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    Re: Lunars using Bennett
    From: Frank Reed
    Date: 2008 Apr 06, 02:19 -0400

    Hi Peter.
    You wrote:
    "Secondly; the amounts by which the values are rounded up or down, when
    added together (as they are in Bennett) will NOT tend to accumulate,
    but will tend to cancel each other out, and trend towards accuracy,
    rather than inaccuracy.
    In Jan 05 I tested this and presented the results here:" etc.
    I looked at those earlier posts and you were on the right track but I think
    you missed the final point. As Alex has pointed out, the errors DO
    accumulate, but much more slowly than many people expect (sqrt(N) rather
    than in proportion to N). You should try your spreadsheet example again.
    Consider a simple case where you have ten random numbers in the range from 0
    to 100 (or 0 to 10 or 0 to 50, any integral value >=1 will work as the upper
    limit) with two digits beyond the decimal in column A, and those same
    numbers rounded to the nearest whole number in column B. You can think of
    these as prices on a shopping list, for example. Now add up the numbers in
    column A. This is the "correct" or "exact" sum. Then add up the numbers in
    column B. This is an estimated sum. We've all done this in the real world...
    you add up a list of prices rounding the cents to the closest dollar [insert
    local currency here as appropriate]. It's usually close enough for a quick
    double-check because, in fact, the individual rounding errors tend to cancel
    each other out --to some extent. If you set this up and re-calculate your
    spreadsheet a few times, you should find that the difference between the
    correct sum and the estimated sum bounces around with a standard deviation
    of about 0.92 units for a list of ten numbers. Now try it again with 20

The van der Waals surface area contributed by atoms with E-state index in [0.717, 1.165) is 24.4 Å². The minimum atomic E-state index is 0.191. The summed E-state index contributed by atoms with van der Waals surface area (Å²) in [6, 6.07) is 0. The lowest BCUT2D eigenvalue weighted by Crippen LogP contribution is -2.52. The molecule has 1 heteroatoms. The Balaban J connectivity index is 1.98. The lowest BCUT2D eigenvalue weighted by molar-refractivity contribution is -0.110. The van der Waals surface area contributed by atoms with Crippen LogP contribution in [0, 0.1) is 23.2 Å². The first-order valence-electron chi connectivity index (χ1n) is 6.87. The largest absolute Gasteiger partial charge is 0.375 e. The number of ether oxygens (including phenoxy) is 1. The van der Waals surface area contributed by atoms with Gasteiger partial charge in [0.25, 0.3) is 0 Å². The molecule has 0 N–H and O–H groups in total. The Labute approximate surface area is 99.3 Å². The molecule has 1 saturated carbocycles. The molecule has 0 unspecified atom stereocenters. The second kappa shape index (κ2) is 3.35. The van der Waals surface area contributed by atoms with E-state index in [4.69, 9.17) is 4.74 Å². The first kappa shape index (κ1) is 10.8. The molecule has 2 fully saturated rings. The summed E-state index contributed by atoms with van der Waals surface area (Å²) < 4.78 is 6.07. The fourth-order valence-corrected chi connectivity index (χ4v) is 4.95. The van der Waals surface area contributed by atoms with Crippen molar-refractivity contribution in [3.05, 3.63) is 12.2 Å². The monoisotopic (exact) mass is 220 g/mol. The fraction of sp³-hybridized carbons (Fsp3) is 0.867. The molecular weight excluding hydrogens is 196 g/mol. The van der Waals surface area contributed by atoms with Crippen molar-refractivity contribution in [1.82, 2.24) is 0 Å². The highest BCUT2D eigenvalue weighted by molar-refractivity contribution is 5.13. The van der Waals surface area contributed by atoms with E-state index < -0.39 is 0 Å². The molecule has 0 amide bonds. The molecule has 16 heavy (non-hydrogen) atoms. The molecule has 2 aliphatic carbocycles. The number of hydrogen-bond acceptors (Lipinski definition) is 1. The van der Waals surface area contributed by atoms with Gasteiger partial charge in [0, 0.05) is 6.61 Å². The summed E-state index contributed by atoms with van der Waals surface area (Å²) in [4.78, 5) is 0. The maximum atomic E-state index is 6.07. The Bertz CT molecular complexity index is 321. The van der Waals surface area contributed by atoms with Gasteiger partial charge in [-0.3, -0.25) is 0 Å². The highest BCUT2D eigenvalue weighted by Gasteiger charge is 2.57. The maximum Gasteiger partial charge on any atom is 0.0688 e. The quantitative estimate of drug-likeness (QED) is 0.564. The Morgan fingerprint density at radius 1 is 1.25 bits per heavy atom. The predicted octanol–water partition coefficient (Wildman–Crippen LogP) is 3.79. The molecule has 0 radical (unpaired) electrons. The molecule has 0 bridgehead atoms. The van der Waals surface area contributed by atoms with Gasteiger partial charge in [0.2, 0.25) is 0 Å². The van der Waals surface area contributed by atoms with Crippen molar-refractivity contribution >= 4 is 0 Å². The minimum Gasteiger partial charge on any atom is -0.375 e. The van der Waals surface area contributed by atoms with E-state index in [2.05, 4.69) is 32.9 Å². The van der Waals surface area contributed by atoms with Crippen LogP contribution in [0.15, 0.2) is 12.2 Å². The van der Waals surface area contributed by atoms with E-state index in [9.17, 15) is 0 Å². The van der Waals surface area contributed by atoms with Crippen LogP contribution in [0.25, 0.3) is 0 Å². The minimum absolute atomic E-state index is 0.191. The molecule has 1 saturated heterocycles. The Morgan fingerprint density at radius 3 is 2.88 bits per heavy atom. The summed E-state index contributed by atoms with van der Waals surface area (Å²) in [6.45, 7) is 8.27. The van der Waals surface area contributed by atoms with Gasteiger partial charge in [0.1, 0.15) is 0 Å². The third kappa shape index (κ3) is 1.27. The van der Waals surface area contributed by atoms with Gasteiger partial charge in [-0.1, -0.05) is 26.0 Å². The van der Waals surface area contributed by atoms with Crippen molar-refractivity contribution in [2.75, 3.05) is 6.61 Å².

numbers in columns A and B. Now the standard deviation is about 1.28 units.
    Do it again with 100 random numbers in the columns. The s.d. is now about
    2.89 units. So the net error does increase, but rather slowly. For simple
    rounding like this, where we're never more than +/-0.5 from the actual
    value, the error, expressed as a standard deviation, goes as approximately
    0.289*sqrt(N) where N is the number of steps in the sum (the 0.289 arises
    because the actual errors at each step are uniformly distributed between
     -0.5 and +0.5). You're RIGHT that the maximum error, 5.0 for a set of ten,
    is quite rare, but you're WRONG in suggesting that the net error diminishes
    with increasing N. It increases in proportion to sqrt(N). On the other hand
     --there's always that other hand up to no good-- you might also note that
    the *percentage* error in a summing situation actually decreases with
    sqrt(N) since the expected sum is proportional to N. But that's not relevant
    for a navigation problem. Here's a nice Wikipedia article on this topic:
    Finally, note that observational accuracy DOES improve as sqrt(N) where N is
    the number of observations under the assumption of zero systematic error.
    This issue is distinct from the question of tabular accuracy.
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